John Lagerwey went on to publish in Chinese, a thirty volume encyclopedic record of the incredible variety of Orthodox Daoist traditions concentrated exclusively among the Hakka ethnic group in Northern Taiwan.  In his most recent book in English, China: A Religious State, “Daoism” is conspicuously left out of the title.  That is because it puts Daoism in a historic context where it played many different roles over a long period of time within a much larger culture of state ritual.  And then in the second half of the book he looks at the role of Daoism in local ritual culture as an ethnologist and finds enormous diversity of expression.  This diversity had elements of continuity like the use of talisman or the Daodejing, but single defining signifiers are almost meaningless because talisman and the Daodejing are not exclusive to Daoism.

So that is the first axis of our 3D grid, call it infinite orthodox diversity.  

Many books and articles on Daoism start out by explaining that the English term “Daoism” doesn’t actually exist in Chinese, that there are three or more terms which are conflated:  Daoshi (official of the Dao), Daojiao (religion of the dao), and Daoren (a person of the Dao).  But these terms are themselves quite mushy.  Daoshi most often means “priest” but it can mean “monk” or “hermit” and in some regions it is more likely to be understood as “traveling magician.”  Daojiao, is mainly used to distinguish other religions like Buddhism, state ritual, or Islam--it seems to have developed as a default category rather than a self-identifier.

Daoren has come to mean a person who tries to live a life consistent with the teachings of Laozi and Zhuangzi, which, because of those book’s centrality in Chinese culture have remained readable and in print for 2300 years.  But Daoren can be used more generally to mean an artist or artisan whose work is modeled on the natural world.  Or even someone who appears to accomplish tasks in an effortless way.  

So that is the next axis of our 3D grid, the infinite influence of the Laozi and Zhuangzi spreading out into every aspect of “normal” peoples lives.  We’ll call it the Daoren axis.

The third axis of our grid is equally difficult to pin down, it concerns the identity of the practitioner.  Because of things like political intrigue and ethnic conflict, at various points in history, people practicing Daoism suddenly decided to start calling what they do Buddhism.  And likewise various sorts of shaman, trance-mediums or Buddhists decided to call themselves Daoists.  

The same goes for magicians, hermits, poets, artists, performers, and urban eccentrics, sometimes they decided to call themselves Daoist when they really weren’t, and other times they decided to hide the fact that they were Daoist by calling themselves something else.  So this category is all the different ways one can be a Daoist, including the better known categories of priests, hermits, and monastics, but also including poets (the most famous poet in Chinese history Li Po, was a Daoist initiate), performers and the super unique like urban-hermit-insect-eating-exorcists.    

As you can see, Daoist 3D space is a little bent.  With one end of the Daoren axis meeting up with the identity of practitioner axis.  And just to show how outside the box one needs to be to even have this discussion, our 3D grid actually has a 4th axis!  A fourth dimension we will call the Methods axis.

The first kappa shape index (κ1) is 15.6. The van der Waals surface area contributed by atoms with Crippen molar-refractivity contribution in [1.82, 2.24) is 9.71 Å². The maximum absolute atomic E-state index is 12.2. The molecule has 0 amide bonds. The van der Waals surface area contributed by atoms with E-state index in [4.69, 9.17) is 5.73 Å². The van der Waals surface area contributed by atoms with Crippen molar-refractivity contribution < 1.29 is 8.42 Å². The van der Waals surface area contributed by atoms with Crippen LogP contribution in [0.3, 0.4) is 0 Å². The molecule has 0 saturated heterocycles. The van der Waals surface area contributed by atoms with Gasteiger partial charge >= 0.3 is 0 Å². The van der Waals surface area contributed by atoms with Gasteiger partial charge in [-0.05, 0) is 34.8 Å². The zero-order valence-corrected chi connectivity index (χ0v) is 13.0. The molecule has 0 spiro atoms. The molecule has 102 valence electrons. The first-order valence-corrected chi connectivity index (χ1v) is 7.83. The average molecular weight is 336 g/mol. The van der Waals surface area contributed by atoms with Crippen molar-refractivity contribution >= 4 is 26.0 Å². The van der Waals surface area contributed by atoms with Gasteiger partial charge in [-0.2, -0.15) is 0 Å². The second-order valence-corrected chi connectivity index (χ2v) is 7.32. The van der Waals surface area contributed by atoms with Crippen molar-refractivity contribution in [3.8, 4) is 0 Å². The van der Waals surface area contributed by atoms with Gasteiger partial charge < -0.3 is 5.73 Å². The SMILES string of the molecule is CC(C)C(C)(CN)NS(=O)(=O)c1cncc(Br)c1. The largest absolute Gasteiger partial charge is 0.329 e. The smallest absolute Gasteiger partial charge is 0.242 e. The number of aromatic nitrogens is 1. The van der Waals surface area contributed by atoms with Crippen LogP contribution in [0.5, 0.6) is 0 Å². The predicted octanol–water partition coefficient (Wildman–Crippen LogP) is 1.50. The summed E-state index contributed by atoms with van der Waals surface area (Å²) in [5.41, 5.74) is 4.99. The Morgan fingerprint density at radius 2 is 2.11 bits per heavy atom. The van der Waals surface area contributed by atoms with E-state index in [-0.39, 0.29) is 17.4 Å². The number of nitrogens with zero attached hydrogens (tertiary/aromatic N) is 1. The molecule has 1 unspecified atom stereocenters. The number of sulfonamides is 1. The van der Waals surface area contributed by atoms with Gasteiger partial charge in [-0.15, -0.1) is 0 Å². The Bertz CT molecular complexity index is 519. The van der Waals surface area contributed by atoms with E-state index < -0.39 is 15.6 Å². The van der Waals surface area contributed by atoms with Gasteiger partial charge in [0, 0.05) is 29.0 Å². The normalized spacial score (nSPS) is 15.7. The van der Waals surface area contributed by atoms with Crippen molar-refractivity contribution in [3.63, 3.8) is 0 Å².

At one time I would have simply defined methods as either orthodox or unorthodox, with the orthodox methods being zouwang (sitting and forgetting), jindan (the elixir practice), ritual/liturgy, dream practice, and daoyin (exploring the outer limits of movement and stillness); with the unorthodox encompassing all other methods. But now I’m more likely to avoid the orthodox category and think in terms of the transmission or discovery of daoist “view.”  I want to avoid sounding cryptic so let me offer some examples.  Someone who practices Buddhist meditation can discover the kinesthetic experience of stillness being infinitely and constantly available everywhere.  A person practicing the zouwang method of sitting could just as likely not have that experience.  The transmission of the experience from teacher to student also does not guarantee that the student has the experience.  Even the experience itself does not guarantee that it will be valued or cultivated in different contexts.  

So this 4th axis is made up of any method which attempts to transmit or accidentally transmits daoist “view.”  This axis is also infinite and simply bends down as the ‘view’ within the method becomes more defuse.  Take for example this website explaining daoist talisman.  Go ahead and read about the talisman which attracts beautiful women to you.  It transmits Daoist “view” in a sneaky way.  While most young men want to have the power to attract women to them, this talisman works in the opposite way, it gives the power to the women to see you as attractive.  All you have to do is wear the talisman and wait.  It doesn’t require any male assertive action.  You don’t even have to believe in it!  If you see a beautiful woman you can just stop and see if it works.  No crude one liners, no posturing, you don’t need to offer to buy her a drink, nothing.  Just wait and see what happens!  This talisman tricks guys into not doing!  Also known as wuwei or non-aggression, the most central of all daoist precepts.  


Alright, now that we have a 3D grid for Daoism, let's make a grid for martial arts. On the first axis we have all the possible reasons and ways someone might optimize training the skill of fighting.  This axis includes dueling, banditry, militia, assistants of the courts (police, bailiff, guard etc..), body guard, crop guarding, home defense, child self-defense, rebellion, military weapons, drilling with gong and drum, competitions, merchant escort services, etc... 

The second axis of the martial arts grid is all the ways we can optimize training for performance, display and ritual.  Think everything from staged fights, to martial opera, to exorcism, to games, to militia displays, to self-mortification performances, to shows put on for the gods, to trance possession by fighting gods.